After a surprisingly positive panel hearing yesterday the big question remaining for Vivus (NASDAQ:VVUS) is whether the FDA will allow Qnexa on the market before a cardiovascular safety study has been completed.
Many investors are already betting on approval by the obesity drug’s April 17 PDUFA date – shares in the California company almost doubled in value in early trading today to $20.21. The panel of experts that voted 20 to 2 in favour of allowing the drug on the market certainly seemed to favour a post-marketing study. Whether the FDA shares that conviction is another matter entirely; averting another safety scare will be the agency’s prime motivation and could still prompt a conservative decision.
The strong endorsement of approval yesterday surprised even those who expected the votes to fall in favour of allowing the drug on the market. Widespread backing of the drug from a very large panel of experts certainly suggests the regulator should also be able to appreciate Qnexa’s benefits, despite known and unknown risks.
A cardiovascular safety trial to quantify any risk is almost certainly going to be demanded and Vivus has already proposed such a study. Unfortunately, the panel were not explicitly asked to vote on whether this should be a pre-approval requirement.
Comments made throughout the day suggest many of the panel would be comfortable for that to happen following approval and the almost emphatic support for a marketing license also points to confidence in the product’s safety profile.
Translating all that into what the regulator might demand is not so simple, however. Despite the urgent need to address the obesity problem in the US the implications of another safety scare and drug withdrawal would be huge for the FDA. This will be an incredibly challenging judgement for the regulator to make, and one that is very hard to call.
It was the cardiovascular safety of Qnexa that dominated the panel hearing yesterday and the issue that will determine how quickly the product gets to market. The drug’s association with birth defects was also an issue, but concerns seem likely to be overcome with a REMS to restrict its use. The implications of the REMS for the product’s commercial potential will be another issue for the future.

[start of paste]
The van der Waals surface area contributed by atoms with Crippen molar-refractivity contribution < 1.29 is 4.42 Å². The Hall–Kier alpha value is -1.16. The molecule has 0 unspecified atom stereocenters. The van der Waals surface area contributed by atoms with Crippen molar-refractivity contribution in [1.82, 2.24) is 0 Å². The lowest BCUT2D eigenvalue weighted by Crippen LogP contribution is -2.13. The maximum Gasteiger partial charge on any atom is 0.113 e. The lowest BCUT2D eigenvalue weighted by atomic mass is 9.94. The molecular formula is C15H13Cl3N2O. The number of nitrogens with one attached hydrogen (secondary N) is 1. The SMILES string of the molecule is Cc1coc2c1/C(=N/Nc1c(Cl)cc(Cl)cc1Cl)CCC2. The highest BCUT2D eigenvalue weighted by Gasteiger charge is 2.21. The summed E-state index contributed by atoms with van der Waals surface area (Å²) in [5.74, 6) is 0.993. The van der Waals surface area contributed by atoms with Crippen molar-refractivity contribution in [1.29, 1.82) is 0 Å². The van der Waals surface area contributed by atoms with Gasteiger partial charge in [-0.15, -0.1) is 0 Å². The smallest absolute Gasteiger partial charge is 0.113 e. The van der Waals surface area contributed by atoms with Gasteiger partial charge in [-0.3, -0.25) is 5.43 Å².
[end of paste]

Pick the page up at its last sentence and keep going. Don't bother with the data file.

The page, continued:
The panel were particularly concerned about the increased heart rate seen in patients taking Qnexa; this was despite the fact that the drug improved other important readings including blood pressure and blood sugar levels. Vivus is proposing an 11,000 patient trial to measure major adverse cardiac events that would take up to five years. By running such a large trial the company hopes to prove the drug actually reduces the risk of these events, as well as establishing its heart safety.
Another panel due to take place at the end of March will discuss cardiovascular issues for obesity treatments. Again that hearing will help gauge experts in the field’s attitude to the risks and benefits of such drugs, but will provide little clarity on the FDA’s thinking.
Shortening the path?
Qnexa’s chance of reaching the market has undoubtedly improved substantially. Whether it will happen this year as the company’s share price implies is less certain. Even if the FDA agrees to a post-marketing study, it could still ask for it to be substantially underway as a condition of approval.
Of course Vivus shares are not just soaring on hopes for approval. Obesity is huge untapped market and the first FDA approved therapy for more than a decade represents a valuable proposition. It seems unlikely a big partner would be willing to commit a big upfront ahead of the final FDA decision and Vivus will no doubt be tempted to hold its nerve, and seek a bigger prize if all goes well.
Shares in other obesity hopefuls Orexigen and Arena also rose today, 19% and 8% respectively, as the path to market for these agents appeared clearer. Whether the path will get any shorter is less certain.